Background: Studies suggest that overweight and obese breast cancer survivors are at increased risk of cancer recurrence and have higher all-cause mortality. Obesity has an impact on breast cancer survivor's quality of life (QOL) and increases the risk of longer-term morbidities such as type 2 diabetes mellitus and cardiovascular disease. Many cancer guidelines recommend survivors maintain a healthy weight but there is a lack of evidence regarding which weight loss method to recommend.
Objectives: To assess the effects of different body weight loss approaches in breast cancer survivors who are overweight or obese (body mass index (BMI) ≥ 25 kg/m2).
Search methods: We carried out a search in the Cochrane Breast Cancer Group's (CBCG's) Specialised Register, the Cochrane Central Register of Controlled Trials (CENTRAL, Issue 6), MEDLINE (2012 to June 2019), Embase (2015 to June 2019), the World Health Organisation International Clinical Trials Registry Platform (WHO ICTRP) and Clinicaltrials.gov on 17 June 2019. We also searched Mainland Chinese academic literature databases (CNKI), VIP, Wan Fang Data and SinoMed on 25 June 2019. We screened references in relevant manuscripts.
Selection criteria: We included randomised controlled trials (RCTs), quasi-RCTs and randomised cross-over trials evaluating body weight management for overweight and obese breast cancer survivors (BMI ≥ 25 kg/m2). The aim of the intervention had to be weight loss.
Data collection and analysis: Two review authors independently performed data extraction and assessed risk of bias for the included studies, and applied the quality of the evidence using the GRADE approach. Dichotomous outcomes were analysed as proportions using the risk ratio (RR) as the measure of effect. Continuous data were analysed as means with the measure of effect being expressed as the mean differences (MDs) between treatment groups in change from baseline values with 95% confidence intervals (CIs), when all studies reported exactly the same outcomes on the same scale. If similar outcomes were reported on different scales the standardised mean difference (SMD) was used as the measure of effect. Quality of life data and relevant biomarkers were extracted where available.
Main results: We included a total of 20 studies (containing 23 intervention-comparisons) and analysed 2028 randomised women. Participants in the experimental groups received weight loss interventions using the core element of dietary changes, either in isolation or in combination with other core elements such as 'diet and exercise', 'diet and psychosocial support' or 'diet, exercise and psychosocial support'. Participants in the controls groups either received usual care, written materials or placebo, or wait-list controls. The duration of interventions ranged from 0.5 months to 24 months. The duration of follow-up ranged from three months to 36 months. There were no time-to-event data available for overall survival, breast cancer recurrence and disease-free survival. There was a relatively small amount of data available for breast cancer recurrence (281 participants from 4 intervention-comparisons with 14 recurrence events; RR 1.95, 95% CI 0.68 to 5.60; low-quality evidence) and the analysis was likely underpowered. Overall, we found low-quality evidence that weight loss interventions for overweight and obese breast cancer survivors resulted in a reduction in body weight (MD: -2.25 kg, 95% CI: -3.19 to -1.3 kg; 21 intervention-comparisons; 1751 women), body mass index (BMI) (MD: -1.08 kg/m2, 95% CI: -1.61 to -0.56 kg/m2; 17 intervention-comparisons; 1353 women), and waist circumference (MD:-1.73 cm, 95% CI: -3.17 to -0.29 cm; 13 intervention-comparisons; 1193 women), and improved overall quality of life (SMD: 0.74; 95% CI: 0.20 to 1.29; 10 intervention-comparisons; 867 women). No increase was seen in adverse events for women in the intervention groups compared to controls (RR 0.94, 95% CI: 0.76 to 1.17; 4 intervention-comparisons; 394 women; high-quality evidence). Subgroup analyses revealed that decreases in body weight, BMI and waist circumference were present in women regardless of their ethnicity and menopausal status. Multimodal weight loss interventions (which referred to 'diet, exercise and psychosocial support') appeared to result in greater reductions in body weight (MD: -2.88 kg, 95% CI: -3.98 to -1.77 kg; 13 intervention-comparisons; 1526 participants), BMI (MD: -1.44 kg/m2, 95% CI: -2.16 to -0.72 kg/m2; 11 studies; 1187 participants) and waist circumference (MD:-1.66 cm, 95% CI: -3.49 to -0.16 cm; 8 intervention-comparisons; 1021 participants) compared to dietary change alone, however the evidence was low quality.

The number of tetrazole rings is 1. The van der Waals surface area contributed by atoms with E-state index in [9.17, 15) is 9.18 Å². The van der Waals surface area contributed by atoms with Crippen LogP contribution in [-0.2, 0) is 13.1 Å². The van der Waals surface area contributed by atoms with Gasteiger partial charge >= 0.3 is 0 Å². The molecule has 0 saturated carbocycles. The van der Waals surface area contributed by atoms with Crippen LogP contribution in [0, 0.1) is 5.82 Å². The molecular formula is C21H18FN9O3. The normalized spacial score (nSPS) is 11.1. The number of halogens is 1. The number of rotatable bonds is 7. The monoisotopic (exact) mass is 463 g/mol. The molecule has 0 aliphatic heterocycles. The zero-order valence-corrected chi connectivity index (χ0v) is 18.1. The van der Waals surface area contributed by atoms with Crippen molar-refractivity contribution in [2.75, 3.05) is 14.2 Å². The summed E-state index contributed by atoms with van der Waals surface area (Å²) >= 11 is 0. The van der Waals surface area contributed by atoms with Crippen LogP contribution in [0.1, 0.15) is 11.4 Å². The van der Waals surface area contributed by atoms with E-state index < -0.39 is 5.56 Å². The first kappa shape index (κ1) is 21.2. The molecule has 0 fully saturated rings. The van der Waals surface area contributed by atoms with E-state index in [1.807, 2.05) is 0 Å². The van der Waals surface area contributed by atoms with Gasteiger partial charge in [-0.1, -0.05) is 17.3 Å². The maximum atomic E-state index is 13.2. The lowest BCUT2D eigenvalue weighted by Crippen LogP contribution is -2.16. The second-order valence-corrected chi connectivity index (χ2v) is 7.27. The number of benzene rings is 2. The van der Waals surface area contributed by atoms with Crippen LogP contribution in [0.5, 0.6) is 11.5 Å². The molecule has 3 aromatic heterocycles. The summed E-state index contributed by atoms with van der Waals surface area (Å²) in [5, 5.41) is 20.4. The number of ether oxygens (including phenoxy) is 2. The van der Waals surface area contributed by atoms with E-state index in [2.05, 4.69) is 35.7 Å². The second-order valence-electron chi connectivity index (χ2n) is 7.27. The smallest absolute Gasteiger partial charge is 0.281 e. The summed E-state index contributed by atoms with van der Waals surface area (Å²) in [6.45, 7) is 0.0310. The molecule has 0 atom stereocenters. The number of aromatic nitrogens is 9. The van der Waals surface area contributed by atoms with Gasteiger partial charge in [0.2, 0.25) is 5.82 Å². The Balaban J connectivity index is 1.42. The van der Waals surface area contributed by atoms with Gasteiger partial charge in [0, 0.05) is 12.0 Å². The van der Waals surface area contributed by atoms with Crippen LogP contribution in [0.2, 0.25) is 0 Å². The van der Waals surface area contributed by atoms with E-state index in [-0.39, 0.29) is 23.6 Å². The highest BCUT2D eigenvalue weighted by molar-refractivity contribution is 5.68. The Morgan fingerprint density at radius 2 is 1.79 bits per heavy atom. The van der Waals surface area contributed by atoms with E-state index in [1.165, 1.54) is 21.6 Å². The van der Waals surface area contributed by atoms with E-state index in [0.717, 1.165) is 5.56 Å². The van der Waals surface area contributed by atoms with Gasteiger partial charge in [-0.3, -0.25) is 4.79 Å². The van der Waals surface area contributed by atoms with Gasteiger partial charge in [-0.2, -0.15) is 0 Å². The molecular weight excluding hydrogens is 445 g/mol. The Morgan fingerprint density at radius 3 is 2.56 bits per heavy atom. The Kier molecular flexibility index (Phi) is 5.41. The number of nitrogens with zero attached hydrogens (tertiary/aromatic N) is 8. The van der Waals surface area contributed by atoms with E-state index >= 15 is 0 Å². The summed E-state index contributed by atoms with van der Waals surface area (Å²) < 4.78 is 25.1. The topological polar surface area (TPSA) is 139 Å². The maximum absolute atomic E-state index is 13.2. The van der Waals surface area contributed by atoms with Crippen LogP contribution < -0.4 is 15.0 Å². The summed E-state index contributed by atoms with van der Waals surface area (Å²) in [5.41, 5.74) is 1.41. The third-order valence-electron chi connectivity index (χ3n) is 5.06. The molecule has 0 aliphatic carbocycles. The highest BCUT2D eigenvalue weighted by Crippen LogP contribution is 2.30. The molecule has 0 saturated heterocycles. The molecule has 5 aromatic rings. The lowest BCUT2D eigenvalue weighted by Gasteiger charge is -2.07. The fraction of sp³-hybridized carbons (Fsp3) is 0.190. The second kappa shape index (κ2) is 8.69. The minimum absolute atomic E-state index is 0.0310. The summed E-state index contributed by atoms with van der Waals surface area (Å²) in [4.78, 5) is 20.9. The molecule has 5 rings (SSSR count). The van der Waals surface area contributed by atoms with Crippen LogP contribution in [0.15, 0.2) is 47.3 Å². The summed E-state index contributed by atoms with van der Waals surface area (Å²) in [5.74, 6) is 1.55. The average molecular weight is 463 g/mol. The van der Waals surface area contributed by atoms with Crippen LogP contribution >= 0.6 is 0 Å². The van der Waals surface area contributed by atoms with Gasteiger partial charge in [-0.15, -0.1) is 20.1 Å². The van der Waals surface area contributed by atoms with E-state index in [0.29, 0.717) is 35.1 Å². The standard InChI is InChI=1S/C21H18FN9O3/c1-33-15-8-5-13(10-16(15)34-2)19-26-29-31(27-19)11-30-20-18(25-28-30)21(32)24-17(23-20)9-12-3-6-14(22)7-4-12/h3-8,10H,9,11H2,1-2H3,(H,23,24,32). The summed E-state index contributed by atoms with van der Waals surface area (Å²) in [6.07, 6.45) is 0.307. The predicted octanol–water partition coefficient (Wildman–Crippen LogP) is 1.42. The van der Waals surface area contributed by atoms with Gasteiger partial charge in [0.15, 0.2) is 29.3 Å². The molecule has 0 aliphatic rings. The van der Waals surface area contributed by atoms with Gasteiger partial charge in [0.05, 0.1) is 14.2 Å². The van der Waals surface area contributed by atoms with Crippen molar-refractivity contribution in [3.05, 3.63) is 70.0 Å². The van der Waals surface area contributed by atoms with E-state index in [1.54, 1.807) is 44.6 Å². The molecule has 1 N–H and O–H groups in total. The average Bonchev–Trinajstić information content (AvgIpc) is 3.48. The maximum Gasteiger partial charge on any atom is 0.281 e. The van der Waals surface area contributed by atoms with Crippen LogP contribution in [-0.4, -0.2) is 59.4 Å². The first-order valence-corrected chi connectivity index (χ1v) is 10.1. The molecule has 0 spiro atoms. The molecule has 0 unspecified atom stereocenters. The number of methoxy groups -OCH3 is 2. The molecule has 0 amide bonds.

Authors' conclusions: Weight loss interventions, particularly multimodal interventions (incorporating diet, exercise and psychosocial support), in overweight or obese breast cancer survivors appear to result in decreases in body weight, BMI and waist circumference and improvement in overall quality of life. There was no increase in adverse events. There is a lack of data to determine the impact of weight loss interventions on survival or breast cancer recurrence. This review is based on studies with marked heterogeneity regarding weight loss interventions. Due to the methods used in included studies, there was a high risk of bias regarding blinding of participants and assessors. Further research is required to determine the optimal weight loss intervention and assess the impact of weight loss on survival outcomes. Long-term follow-up in weight loss intervention studies is required to determine if weight changes are sustained beyond the intervention periods.
Trial registration: ClinicalTrials.gov NCT02750826.
Copyright © 2020 The Cochrane Collaboration. Published by John Wiley & Sons, Ltd.